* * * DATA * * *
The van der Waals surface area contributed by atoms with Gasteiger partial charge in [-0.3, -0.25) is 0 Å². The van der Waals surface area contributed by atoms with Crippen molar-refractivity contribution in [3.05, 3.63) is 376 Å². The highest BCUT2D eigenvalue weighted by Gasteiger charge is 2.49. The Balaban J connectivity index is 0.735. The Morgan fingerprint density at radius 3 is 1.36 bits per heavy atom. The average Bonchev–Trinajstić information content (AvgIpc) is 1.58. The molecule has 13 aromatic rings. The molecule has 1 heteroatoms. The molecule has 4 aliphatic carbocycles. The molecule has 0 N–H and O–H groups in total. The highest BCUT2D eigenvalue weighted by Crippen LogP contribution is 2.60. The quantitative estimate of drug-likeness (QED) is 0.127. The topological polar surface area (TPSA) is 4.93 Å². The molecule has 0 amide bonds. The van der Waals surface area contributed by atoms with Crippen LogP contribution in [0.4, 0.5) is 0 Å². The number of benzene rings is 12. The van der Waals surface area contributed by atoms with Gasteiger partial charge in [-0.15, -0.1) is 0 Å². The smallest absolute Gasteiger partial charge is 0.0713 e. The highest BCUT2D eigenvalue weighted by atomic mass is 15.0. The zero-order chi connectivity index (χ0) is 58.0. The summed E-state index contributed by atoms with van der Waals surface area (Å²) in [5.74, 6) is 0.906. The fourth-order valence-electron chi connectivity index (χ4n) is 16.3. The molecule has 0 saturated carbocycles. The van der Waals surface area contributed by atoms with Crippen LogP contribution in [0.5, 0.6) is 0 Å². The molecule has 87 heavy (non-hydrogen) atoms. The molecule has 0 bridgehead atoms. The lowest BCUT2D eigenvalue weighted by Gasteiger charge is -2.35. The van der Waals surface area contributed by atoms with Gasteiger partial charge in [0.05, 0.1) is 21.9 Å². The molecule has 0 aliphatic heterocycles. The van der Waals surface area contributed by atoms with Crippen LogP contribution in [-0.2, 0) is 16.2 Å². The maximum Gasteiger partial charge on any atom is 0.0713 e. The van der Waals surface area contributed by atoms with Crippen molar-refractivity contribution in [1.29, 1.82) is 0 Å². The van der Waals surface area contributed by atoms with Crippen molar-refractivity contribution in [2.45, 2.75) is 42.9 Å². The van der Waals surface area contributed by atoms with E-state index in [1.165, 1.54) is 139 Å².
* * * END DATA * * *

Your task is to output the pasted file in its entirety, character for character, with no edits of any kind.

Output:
The van der Waals surface area contributed by atoms with Gasteiger partial charge in [-0.3, -0.25) is 0 Å². The van der Waals surface area contributed by atoms with Crippen molar-refractivity contribution in [3.05, 3.63) is 376 Å². The highest BCUT2D eigenvalue weighted by Gasteiger charge is 2.49. The Balaban J connectivity index is 0.735. The Morgan fingerprint density at radius 3 is 1.36 bits per heavy atom. The average Bonchev–Trinajstić information content (AvgIpc) is 1.58. The molecule has 13 aromatic rings. The molecule has 1 heteroatoms. The molecule has 4 aliphatic carbocycles. The molecule has 0 N–H and O–H groups in total. The highest BCUT2D eigenvalue weighted by Crippen LogP contribution is 2.60. The quantitative estimate of drug-likeness (QED) is 0.127. The topological polar surface area (TPSA) is 4.93 Å². The molecule has 0 amide bonds. The van der Waals surface area contributed by atoms with Crippen LogP contribution in [0.4, 0.5) is 0 Å². The number of benzene rings is 12. The van der Waals surface area contributed by atoms with Gasteiger partial charge in [-0.15, -0.1) is 0 Å². The smallest absolute Gasteiger partial charge is 0.0713 e. The highest BCUT2D eigenvalue weighted by atomic mass is 15.0. The zero-order chi connectivity index (χ0) is 58.0. The summed E-state index contributed by atoms with van der Waals surface area (Å²) in [5.74, 6) is 0.906. The fourth-order valence-electron chi connectivity index (χ4n) is 16.3. The molecule has 0 saturated carbocycles. The van der Waals surface area contributed by atoms with Crippen LogP contribution in [0.5, 0.6) is 0 Å². The molecule has 87 heavy (non-hydrogen) atoms. The molecule has 0 bridgehead atoms. The lowest BCUT2D eigenvalue weighted by Gasteiger charge is -2.35. The van der Waals surface area contributed by atoms with Gasteiger partial charge in [0.05, 0.1) is 21.9 Å². The molecule has 0 aliphatic heterocycles. The van der Waals surface area contributed by atoms with Crippen LogP contribution in [-0.2, 0) is 16.2 Å². The maximum Gasteiger partial charge on any atom is 0.0713 e. The van der Waals surface area contributed by atoms with Crippen molar-refractivity contribution in [1.29, 1.82) is 0 Å². The van der Waals surface area contributed by atoms with Crippen molar-refractivity contribution in [2.45, 2.75) is 42.9 Å². The van der Waals surface area contributed by atoms with E-state index in [1.165, 1.54) is 139 Å².